Vladimir Putin, President (for life?) of the Russian Federation DailyPnut.com
While Democrats continue to obsess over imaginary connections between Donald Trump and the Russian Federation, they seem to pay little attention to what the Russians actually are doing, and what their motivations might be. Yet, as current events involving North Korea and China remind us, allowing wishful thinking about our foreign adversaries to blind us to their very real threats is the height of folly. Chickens almost always come home to roost
Today, I read a very thoughtful essay by a Wall Street Journal editorial writer, Sohrab Ahmari, based in London, on why international events have taken such a disastrous turn for the West. Entitled How Nationalism Can Solve the Crisis of Islam, its subtitle is “Transnational liberalism breeds resentments and anxieties that are only beginning to surface across the developed world.”
With that title and subtitle, you can already sense the beginning of an attack on the conceits of modern day multiculturalism.
The French people unmistakably delivered a repudiation of the French political establishment yesterday when they chose Emmanuel Macron and Marine Le Pen to advance to the second round of the presidential elections.
This Sunday, the 23d of April, 2017, will see the first round of the French presidential election. The burning question it poses is: Will the many revolts of Western civilization against its leftist, dirigiste elite be continued with the French election?
GDP per capita in Europe in 2014. According to the World Bank, the U.S. GDP per capita in the same year was $54,540. Wikimedia Commons
In this post,I will continue my look at what history can tell us about economics and politics. In my last essay, I briefly examined what lessons the major leftist revolutions — the French Revolution and the communist revolutions of Russia and China — could give us. In this post I will investigate how the economic and political history of post-French Revolution Europe might cast a light on the current American progressive-neoliberal conversation.
Very little divides American citizens more than questions about how the U.S. should interact with other nations. This has always been true about questions of national security for most of my not inconsiderable lifetime of 70 years. Lately, it has also become true about questions of international trade. What general rules should the U.S. follow in reacting and adapting to the challenges of other nations? It might be popular nowadays to assert the U.S. should not engage in nation building, but should that always be the case?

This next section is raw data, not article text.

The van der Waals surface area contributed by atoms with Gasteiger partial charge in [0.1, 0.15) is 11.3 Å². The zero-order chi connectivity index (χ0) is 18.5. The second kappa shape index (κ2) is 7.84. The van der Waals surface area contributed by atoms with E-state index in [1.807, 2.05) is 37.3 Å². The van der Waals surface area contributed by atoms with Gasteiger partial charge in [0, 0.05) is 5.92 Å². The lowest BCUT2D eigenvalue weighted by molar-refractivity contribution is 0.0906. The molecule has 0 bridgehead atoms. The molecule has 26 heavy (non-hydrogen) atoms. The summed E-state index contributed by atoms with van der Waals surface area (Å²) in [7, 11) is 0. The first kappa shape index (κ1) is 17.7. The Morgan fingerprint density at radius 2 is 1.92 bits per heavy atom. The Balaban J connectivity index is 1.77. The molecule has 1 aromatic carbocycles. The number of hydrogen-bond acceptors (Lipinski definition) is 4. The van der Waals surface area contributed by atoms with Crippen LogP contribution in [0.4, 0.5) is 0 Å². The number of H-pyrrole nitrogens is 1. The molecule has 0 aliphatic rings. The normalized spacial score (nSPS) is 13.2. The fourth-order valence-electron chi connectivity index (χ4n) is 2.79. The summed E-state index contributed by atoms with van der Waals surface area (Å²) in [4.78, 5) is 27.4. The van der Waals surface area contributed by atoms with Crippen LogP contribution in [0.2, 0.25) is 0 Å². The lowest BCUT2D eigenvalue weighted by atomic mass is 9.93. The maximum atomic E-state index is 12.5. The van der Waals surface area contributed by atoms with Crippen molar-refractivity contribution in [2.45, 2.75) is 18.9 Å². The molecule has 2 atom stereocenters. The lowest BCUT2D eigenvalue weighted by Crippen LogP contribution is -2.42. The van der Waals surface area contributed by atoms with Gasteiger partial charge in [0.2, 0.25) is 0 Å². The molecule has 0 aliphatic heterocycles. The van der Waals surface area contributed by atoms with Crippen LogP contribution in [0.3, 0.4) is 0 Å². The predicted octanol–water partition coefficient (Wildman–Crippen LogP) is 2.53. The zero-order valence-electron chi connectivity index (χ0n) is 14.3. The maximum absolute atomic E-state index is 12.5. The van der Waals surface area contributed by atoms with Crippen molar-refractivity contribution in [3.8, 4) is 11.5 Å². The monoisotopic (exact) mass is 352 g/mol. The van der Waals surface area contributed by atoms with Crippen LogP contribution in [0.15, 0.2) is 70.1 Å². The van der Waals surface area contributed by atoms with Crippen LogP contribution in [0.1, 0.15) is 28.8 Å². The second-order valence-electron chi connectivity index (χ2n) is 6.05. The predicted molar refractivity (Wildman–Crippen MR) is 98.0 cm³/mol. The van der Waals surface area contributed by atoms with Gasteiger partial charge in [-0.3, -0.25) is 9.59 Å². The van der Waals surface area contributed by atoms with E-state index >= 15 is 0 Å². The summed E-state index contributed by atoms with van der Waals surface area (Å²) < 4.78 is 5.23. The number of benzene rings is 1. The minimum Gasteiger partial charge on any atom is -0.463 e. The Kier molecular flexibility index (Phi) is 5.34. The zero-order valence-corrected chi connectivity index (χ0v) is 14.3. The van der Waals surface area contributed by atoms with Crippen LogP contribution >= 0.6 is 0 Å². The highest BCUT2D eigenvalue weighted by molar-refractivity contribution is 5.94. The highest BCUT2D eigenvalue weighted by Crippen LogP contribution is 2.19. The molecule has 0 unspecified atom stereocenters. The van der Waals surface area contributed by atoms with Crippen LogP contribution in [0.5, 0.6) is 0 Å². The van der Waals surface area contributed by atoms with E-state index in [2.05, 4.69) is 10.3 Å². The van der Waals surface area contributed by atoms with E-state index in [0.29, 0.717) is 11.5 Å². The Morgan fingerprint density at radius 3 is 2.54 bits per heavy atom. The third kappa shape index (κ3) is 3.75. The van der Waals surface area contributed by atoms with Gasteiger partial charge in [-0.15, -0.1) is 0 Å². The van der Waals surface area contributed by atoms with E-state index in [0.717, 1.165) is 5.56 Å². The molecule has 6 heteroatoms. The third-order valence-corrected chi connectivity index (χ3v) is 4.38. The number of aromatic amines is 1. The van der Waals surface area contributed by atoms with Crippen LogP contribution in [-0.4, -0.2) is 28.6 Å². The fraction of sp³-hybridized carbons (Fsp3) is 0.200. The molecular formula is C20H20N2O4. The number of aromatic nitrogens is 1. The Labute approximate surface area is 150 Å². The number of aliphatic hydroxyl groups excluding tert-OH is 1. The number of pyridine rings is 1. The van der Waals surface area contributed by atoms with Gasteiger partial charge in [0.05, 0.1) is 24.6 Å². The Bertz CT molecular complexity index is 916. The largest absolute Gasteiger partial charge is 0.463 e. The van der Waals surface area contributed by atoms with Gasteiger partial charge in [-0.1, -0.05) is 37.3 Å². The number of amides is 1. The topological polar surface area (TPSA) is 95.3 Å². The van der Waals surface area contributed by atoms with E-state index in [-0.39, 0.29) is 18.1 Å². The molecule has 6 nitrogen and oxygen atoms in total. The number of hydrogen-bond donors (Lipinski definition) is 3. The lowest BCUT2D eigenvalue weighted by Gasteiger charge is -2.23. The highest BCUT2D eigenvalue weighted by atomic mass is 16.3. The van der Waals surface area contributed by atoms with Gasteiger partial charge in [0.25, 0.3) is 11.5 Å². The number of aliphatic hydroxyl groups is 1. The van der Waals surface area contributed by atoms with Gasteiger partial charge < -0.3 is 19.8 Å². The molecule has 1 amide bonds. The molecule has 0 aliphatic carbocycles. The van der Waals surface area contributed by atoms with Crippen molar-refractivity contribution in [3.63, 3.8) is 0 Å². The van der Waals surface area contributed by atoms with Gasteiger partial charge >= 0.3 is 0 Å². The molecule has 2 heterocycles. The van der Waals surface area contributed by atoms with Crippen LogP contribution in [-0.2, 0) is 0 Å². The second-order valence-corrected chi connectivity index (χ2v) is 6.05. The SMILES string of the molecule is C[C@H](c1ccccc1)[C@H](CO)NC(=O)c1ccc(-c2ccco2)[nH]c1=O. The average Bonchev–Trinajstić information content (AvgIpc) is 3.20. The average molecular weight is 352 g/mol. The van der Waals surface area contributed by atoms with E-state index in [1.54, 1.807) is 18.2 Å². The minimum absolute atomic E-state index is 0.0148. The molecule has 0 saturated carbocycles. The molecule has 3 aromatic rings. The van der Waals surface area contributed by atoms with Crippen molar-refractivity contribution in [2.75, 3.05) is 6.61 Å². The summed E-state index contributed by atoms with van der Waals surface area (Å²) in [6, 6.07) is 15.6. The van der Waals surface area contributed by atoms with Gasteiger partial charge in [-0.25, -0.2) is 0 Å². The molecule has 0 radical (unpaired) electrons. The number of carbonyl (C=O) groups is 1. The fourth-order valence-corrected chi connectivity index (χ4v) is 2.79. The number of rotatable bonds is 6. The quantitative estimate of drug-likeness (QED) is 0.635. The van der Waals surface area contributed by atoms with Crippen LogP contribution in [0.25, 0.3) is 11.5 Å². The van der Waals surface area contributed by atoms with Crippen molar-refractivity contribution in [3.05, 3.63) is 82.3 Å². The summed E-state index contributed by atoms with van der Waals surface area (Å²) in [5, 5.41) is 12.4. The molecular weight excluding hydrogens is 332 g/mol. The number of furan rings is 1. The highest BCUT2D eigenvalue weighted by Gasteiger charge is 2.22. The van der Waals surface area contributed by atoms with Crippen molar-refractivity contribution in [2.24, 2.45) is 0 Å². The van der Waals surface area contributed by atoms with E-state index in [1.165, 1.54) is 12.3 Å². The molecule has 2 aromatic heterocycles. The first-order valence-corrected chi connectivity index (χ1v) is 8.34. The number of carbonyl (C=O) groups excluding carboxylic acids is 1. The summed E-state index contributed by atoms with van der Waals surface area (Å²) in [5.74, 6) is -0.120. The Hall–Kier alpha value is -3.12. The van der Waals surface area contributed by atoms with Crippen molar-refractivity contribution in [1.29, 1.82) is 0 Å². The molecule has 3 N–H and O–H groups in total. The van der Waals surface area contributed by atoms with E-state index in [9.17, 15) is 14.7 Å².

The Monument to Multiculturalism by Francesco Peril in Toronto, Ontario, Canada. Four identical sculptures are locate in Buffalo City, South Africa; Changchun, China; Sarajevo, Bosnia; and Sydney, Australia Wikimedia Commons /paul (dex) from Toronto
Much of the impetus toward political correctness and identity politics in the U.S. and Europe has been imparted by the political philosophy known as multiculturalism. The acceptance of multiculturalism by many of the American Left is the one cultural threat (that I know of) to our present, commonly accepted basic human values at the very top level of our differing value hierarchies. For now at least, the most basic human values, which I discussed in The Basic Values Needed for Our Politics, are common both to most progressives and neoliberals (aka conservatives). As I discussed in Values, Reality, and Politics, the reasons for why progressives and neoliberal conservatives go for each other’s throats has little or nothing to do (at least currently) with differing fundamental values at the top of their respective value hierarchies. The gulf between them comes from how their clashing ideologies generate divergent lower level values to achieve the higher level values. Each ideology gives a different picture to its adherents of what Reality would allow us to do to achieve those most basic values.